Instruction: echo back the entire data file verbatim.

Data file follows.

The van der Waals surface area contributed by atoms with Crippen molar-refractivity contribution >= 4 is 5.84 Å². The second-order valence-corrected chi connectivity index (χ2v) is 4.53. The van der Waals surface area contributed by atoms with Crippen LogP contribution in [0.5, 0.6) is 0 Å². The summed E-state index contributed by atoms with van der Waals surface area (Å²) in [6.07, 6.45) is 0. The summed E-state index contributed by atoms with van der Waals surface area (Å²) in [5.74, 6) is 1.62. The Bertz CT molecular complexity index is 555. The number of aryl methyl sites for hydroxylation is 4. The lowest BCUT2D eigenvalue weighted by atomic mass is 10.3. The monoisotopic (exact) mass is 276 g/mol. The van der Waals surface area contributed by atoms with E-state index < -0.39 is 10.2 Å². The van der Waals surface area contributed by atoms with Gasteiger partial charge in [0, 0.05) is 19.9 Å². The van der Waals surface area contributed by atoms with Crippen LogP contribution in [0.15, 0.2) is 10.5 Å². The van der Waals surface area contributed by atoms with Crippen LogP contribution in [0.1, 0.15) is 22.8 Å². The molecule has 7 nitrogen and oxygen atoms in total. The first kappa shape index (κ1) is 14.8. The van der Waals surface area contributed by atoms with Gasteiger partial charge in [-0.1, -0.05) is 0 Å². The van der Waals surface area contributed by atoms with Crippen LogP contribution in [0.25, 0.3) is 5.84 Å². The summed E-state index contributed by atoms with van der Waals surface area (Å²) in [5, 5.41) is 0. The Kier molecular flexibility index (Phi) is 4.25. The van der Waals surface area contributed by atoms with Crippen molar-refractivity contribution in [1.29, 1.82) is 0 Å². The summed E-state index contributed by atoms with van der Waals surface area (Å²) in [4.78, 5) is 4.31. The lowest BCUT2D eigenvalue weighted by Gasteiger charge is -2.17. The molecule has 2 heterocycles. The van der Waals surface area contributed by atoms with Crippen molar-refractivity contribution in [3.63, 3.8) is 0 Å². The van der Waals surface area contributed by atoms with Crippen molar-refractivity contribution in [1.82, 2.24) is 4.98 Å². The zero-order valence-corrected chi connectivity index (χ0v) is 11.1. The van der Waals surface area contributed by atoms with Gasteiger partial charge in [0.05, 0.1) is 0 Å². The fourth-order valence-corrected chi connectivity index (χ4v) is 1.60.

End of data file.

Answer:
The van der Waals surface area contributed by atoms with Crippen molar-refractivity contribution >= 4 is 5.84 Å². The second-order valence-corrected chi connectivity index (χ2v) is 4.53. The van der Waals surface area contributed by atoms with Crippen LogP contribution in [0.5, 0.6) is 0 Å². The summed E-state index contributed by atoms with van der Waals surface area (Å²) in [6.07, 6.45) is 0. The summed E-state index contributed by atoms with van der Waals surface area (Å²) in [5.74, 6) is 1.62. The Bertz CT molecular complexity index is 555. The number of aryl methyl sites for hydroxylation is 4. The lowest BCUT2D eigenvalue weighted by atomic mass is 10.3. The monoisotopic (exact) mass is 276 g/mol. The van der Waals surface area contributed by atoms with E-state index < -0.39 is 10.2 Å². The van der Waals surface area contributed by atoms with Gasteiger partial charge in [0, 0.05) is 19.9 Å². The van der Waals surface area contributed by atoms with Crippen LogP contribution in [0.15, 0.2) is 10.5 Å². The van der Waals surface area contributed by atoms with Crippen LogP contribution in [0.1, 0.15) is 22.8 Å². The molecule has 7 nitrogen and oxygen atoms in total. The first kappa shape index (κ1) is 14.8. The van der Waals surface area contributed by atoms with Gasteiger partial charge in [-0.1, -0.05) is 0 Å². The van der Waals surface area contributed by atoms with Crippen LogP contribution in [0.25, 0.3) is 5.84 Å². The summed E-state index contributed by atoms with van der Waals surface area (Å²) in [5, 5.41) is 0. The Kier molecular flexibility index (Phi) is 4.25. The van der Waals surface area contributed by atoms with Crippen molar-refractivity contribution in [1.29, 1.82) is 0 Å². The summed E-state index contributed by atoms with van der Waals surface area (Å²) in [4.78, 5) is 4.31. The lowest BCUT2D eigenvalue weighted by Gasteiger charge is -2.17. The molecule has 2 heterocycles. The van der Waals surface area contributed by atoms with Crippen molar-refractivity contribution in [3.63, 3.8) is 0 Å². The van der Waals surface area contributed by atoms with Crippen molar-refractivity contribution in [1.82, 2.24) is 4.98 Å². The zero-order valence-corrected chi connectivity index (χ0v) is 11.1. The van der Waals surface area contributed by atoms with Gasteiger partial charge in [0.05, 0.1) is 0 Å². The fourth-order valence-corrected chi connectivity index (χ4v) is 1.60.